Twelve of the invited eighteen journalists were hand picked from areas of the country where the president is counting on strong Catholic support: the Midwest and the Northeast. The meeting was designed to “reach the men and women in the pews,” said organizers. With so much of the contact between Clinton and the Catholic Church held behind closed doors, Jim Castelli, a sometime Clinton consultant on the Catholic vote, suggested a meeting with members of the Catholic press. Always dazzling in this format, the president managed to “narrowly define areas of disagreement and build bridges of common cause,” according to Castelli. In the end, the President received a standing ovation, and despite mixed coverage, a strategy that could win Catholic votes.
To White House strategists, it is not any single issue, but rather, the “comfort” of Catholic voters with Bill Clinton that will garner their support. By “narrowly defining areas of disagreement” while engaging in any number of symbolic gestures, the president is certain he can score with Catholics voters.
“[The Clinton administration] understands that you can’t attract people if all you’ve got is symbols,” says Jim Castelli, “but the symbols will get you in the door, and then you can connect on other issues.”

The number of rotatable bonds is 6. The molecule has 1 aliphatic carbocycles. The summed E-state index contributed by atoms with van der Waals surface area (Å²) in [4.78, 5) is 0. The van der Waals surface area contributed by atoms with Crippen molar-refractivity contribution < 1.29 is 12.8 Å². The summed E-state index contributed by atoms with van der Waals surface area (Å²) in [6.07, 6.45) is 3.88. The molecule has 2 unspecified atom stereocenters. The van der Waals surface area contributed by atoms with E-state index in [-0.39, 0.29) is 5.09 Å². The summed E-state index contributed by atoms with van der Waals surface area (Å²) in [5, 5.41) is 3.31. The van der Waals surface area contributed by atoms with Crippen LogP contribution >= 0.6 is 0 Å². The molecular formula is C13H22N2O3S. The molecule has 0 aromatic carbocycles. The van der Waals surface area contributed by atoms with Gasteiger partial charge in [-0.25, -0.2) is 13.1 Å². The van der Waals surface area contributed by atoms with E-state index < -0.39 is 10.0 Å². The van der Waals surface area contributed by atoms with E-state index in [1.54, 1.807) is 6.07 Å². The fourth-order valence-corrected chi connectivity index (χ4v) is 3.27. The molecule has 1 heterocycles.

Even the thorniest issue dividing Catholic voters and the president—abortion—is manageable using this technique. Though his abortion policy remains unchanged, his rhetoric and the photo ops tell a different story.
First came the symbolism. During the summer of last year Hillary Clinton helped Mother Teresa open a home in Northwest Washington for children awaiting adoption. Tenderly holding the petite nun’s hand, the first lady made a highly publicized entrance that landed her on the front page of papers all over the country. And though Hillary Clinton was not likely to sign up as a Missionary of Charity, she had found a point on which she and Mother Teresa could agree—or so it seemed.
When it came time to speak, Mother Teresa preached against the “tragedy of abortion.” The first lady did a commercial for adoption. By the time Hillary Clinton retreated to her limo, Catholics had the impression that she and the little saint from Calcutta had come a step closer to resolving their differences. In reality, no ground was given on abortion; Ms. Clinton just changed the subject. The picture (which may resurface in 1996) was in the bag.